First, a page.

When I was watching Boyhood I assumed that some moron would point out that the protagonist’s social milieu was overwhelmingly white. And it’s out: Not Everyone’s Boyhood. Many of my friends have a hard time accepting I identify as conservative, but reading stuff like this makes it clear why I’m conservative, I feel like puking over this sort of critique because I think it’s totally dishonest. I feel confident that most of the white writers at The Atlantic, where the piece was published, had white childhoods, with white friends. If you look at the General Social Survey, and I have, around 50 percent of white liberals haven’t had a black person over for dinner in the last few years. And there was the media buzz recently about the fact that white people have white social networks. A clear case of “no shit” social science.
That is all fine. The writer of the piece on Boyhood is someone named Imran Siddequee, who is I’m sure working hard to make a career as a race hustler. And that’s good as far as it goes. If you majored in the humanities you have to make a living somehow. Not to be racist, but what really bothers me is the amen chorus of white liberals who deconstruct and denounce all manner of cultural production for its lack of “diversity”, but who live lives as populated by white people as the protagonist of Boyhood. As it happens I have a lot of white friends, and sometimes on Facebook you see wedding photos. Most of my friends are liberal, though not all, and one thing that is salient is that these wedding parties and attendees are mighty white. Even in California, where half the population is non-Hispanic white, good white liberals seem to be inviting only white people to their seminal life events.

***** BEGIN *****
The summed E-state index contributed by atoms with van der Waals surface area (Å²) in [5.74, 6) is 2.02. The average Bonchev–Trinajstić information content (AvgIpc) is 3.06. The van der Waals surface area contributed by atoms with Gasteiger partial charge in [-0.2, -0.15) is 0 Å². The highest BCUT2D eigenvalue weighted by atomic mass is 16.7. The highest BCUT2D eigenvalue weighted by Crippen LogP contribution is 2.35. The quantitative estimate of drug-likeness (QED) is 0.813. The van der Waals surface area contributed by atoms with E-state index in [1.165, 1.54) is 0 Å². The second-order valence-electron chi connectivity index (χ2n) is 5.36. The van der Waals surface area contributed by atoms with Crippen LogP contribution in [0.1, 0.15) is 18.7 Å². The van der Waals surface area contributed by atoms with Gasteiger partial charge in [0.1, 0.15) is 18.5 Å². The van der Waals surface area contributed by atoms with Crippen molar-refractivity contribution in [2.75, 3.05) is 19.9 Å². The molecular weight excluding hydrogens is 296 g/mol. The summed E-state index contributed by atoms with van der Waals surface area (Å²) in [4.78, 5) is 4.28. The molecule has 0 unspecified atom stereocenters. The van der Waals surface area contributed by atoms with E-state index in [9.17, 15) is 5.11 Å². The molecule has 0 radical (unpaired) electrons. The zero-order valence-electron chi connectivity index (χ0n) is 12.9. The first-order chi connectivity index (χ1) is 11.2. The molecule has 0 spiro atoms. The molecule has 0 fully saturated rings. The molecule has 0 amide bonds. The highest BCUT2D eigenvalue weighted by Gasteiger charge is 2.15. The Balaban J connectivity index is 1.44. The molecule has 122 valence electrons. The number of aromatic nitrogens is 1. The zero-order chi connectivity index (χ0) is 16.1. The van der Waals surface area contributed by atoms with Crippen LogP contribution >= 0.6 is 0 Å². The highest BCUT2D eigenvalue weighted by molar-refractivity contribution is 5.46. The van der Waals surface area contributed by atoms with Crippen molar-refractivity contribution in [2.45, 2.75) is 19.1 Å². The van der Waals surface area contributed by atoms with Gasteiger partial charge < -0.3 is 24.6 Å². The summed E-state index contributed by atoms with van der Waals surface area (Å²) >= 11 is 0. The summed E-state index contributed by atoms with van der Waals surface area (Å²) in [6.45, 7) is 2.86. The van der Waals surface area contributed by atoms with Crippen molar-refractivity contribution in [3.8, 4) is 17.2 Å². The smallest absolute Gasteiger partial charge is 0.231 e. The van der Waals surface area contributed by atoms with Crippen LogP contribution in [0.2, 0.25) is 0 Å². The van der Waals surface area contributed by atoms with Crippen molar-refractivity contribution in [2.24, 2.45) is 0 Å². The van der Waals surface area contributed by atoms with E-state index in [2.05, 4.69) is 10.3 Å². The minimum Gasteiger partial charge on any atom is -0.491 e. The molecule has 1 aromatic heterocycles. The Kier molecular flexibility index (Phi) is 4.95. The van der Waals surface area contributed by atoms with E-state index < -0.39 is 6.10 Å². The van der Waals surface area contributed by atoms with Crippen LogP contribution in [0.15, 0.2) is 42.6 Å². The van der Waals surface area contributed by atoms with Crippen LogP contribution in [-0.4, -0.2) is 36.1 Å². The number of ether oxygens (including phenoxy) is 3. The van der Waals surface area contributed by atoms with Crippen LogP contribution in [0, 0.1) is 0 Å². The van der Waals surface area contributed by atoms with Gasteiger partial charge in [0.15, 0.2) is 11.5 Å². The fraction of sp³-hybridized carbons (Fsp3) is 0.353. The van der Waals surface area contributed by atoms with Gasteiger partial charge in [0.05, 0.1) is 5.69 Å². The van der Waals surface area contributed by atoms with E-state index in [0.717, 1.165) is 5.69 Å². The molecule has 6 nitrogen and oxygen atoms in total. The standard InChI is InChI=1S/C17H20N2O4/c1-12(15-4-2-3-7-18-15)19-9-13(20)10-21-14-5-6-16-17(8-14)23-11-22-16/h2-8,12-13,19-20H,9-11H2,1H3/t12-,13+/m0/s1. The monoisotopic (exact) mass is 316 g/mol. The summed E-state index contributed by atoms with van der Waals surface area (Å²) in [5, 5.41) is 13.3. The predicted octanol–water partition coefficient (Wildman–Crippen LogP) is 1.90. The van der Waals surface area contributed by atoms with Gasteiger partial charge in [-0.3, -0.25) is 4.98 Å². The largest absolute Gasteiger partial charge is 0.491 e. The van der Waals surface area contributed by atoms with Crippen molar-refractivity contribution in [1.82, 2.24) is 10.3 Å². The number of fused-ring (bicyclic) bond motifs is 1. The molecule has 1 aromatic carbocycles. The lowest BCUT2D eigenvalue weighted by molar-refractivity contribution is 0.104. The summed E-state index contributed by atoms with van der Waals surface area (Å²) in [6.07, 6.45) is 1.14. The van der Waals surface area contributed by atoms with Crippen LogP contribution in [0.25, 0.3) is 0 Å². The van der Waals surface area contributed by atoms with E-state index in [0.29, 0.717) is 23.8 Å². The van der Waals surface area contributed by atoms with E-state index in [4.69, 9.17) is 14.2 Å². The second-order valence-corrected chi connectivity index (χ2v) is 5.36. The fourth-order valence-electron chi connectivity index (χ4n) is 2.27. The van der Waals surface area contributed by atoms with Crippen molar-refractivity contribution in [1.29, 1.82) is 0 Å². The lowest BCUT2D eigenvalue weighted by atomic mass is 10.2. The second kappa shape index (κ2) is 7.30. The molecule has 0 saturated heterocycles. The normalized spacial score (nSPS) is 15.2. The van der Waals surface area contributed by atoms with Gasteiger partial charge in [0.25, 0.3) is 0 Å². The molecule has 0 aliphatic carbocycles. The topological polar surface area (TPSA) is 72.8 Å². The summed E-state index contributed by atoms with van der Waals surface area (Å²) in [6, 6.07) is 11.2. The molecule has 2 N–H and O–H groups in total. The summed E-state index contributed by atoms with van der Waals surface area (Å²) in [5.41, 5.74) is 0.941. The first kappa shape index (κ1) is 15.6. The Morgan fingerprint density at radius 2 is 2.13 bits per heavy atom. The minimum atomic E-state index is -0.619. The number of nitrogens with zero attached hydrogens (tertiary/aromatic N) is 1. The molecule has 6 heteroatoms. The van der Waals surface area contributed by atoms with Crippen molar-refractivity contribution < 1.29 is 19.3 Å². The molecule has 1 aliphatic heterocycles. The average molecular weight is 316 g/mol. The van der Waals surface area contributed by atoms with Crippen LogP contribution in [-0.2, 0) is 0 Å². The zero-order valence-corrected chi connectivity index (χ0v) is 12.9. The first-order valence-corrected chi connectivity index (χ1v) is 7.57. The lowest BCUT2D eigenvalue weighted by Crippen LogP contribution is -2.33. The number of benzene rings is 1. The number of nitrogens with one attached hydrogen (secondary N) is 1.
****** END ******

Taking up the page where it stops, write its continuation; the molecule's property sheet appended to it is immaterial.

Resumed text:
So I’m proposing the “wedding test” to see if you really walk the walk on diversity and all that. You don’t have to marry someone of another race, I know that’s going too far for most people (recalling the Reihan Salam column in Slate where comments analogized same race preference to sexual orientation). But if diversity is really something you value, presumably that will be reflected in the few hundred people you invite to your wedding party. Change starts at home, if you can’t diversify your personal life, perhaps you should get off your high horse about how we need “more diversity in field X.”